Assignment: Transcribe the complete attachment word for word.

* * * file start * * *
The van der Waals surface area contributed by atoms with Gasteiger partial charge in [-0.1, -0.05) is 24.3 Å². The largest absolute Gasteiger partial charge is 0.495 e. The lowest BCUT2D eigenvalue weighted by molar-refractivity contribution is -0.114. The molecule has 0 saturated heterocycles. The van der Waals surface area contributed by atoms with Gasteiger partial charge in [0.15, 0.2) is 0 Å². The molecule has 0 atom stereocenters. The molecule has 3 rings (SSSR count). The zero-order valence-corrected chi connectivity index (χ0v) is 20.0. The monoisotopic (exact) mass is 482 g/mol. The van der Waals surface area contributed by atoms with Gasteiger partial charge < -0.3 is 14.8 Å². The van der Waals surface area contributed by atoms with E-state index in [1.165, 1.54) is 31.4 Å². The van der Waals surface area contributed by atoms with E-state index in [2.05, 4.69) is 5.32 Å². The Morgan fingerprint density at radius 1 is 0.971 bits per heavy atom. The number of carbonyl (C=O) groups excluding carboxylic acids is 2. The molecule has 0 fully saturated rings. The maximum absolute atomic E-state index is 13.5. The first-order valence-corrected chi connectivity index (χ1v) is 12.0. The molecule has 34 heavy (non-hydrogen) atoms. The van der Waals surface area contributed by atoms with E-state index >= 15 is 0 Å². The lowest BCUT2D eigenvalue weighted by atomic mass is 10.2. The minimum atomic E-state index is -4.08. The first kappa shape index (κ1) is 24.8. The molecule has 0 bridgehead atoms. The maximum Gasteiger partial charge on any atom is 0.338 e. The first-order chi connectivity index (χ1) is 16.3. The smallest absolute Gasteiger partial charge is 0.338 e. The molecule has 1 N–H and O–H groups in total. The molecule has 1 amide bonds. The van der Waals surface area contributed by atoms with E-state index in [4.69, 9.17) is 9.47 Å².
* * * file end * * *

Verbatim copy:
The van der Waals surface area contributed by atoms with Gasteiger partial charge in [-0.1, -0.05) is 24.3 Å². The largest absolute Gasteiger partial charge is 0.495 e. The lowest BCUT2D eigenvalue weighted by molar-refractivity contribution is -0.114. The molecule has 0 saturated heterocycles. The van der Waals surface area contributed by atoms with Gasteiger partial charge in [0.15, 0.2) is 0 Å². The molecule has 0 atom stereocenters. The molecule has 3 rings (SSSR count). The zero-order valence-corrected chi connectivity index (χ0v) is 20.0. The monoisotopic (exact) mass is 482 g/mol. The van der Waals surface area contributed by atoms with Gasteiger partial charge < -0.3 is 14.8 Å². The van der Waals surface area contributed by atoms with E-state index in [1.165, 1.54) is 31.4 Å². The van der Waals surface area contributed by atoms with E-state index in [2.05, 4.69) is 5.32 Å². The Morgan fingerprint density at radius 1 is 0.971 bits per heavy atom. The number of carbonyl (C=O) groups excluding carboxylic acids is 2. The molecule has 0 fully saturated rings. The maximum absolute atomic E-state index is 13.5. The first-order valence-corrected chi connectivity index (χ1v) is 12.0. The molecule has 34 heavy (non-hydrogen) atoms. The van der Waals surface area contributed by atoms with E-state index >= 15 is 0 Å². The lowest BCUT2D eigenvalue weighted by atomic mass is 10.2. The minimum atomic E-state index is -4.08. The first kappa shape index (κ1) is 24.8. The molecule has 0 bridgehead atoms. The maximum Gasteiger partial charge on any atom is 0.338 e. The first-order chi connectivity index (χ1) is 16.3. The smallest absolute Gasteiger partial charge is 0.338 e. The molecule has 1 N–H and O–H groups in total. The molecule has 1 amide bonds. The van der Waals surface area contributed by atoms with E-state index in [4.69, 9.17) is 9.47 Å².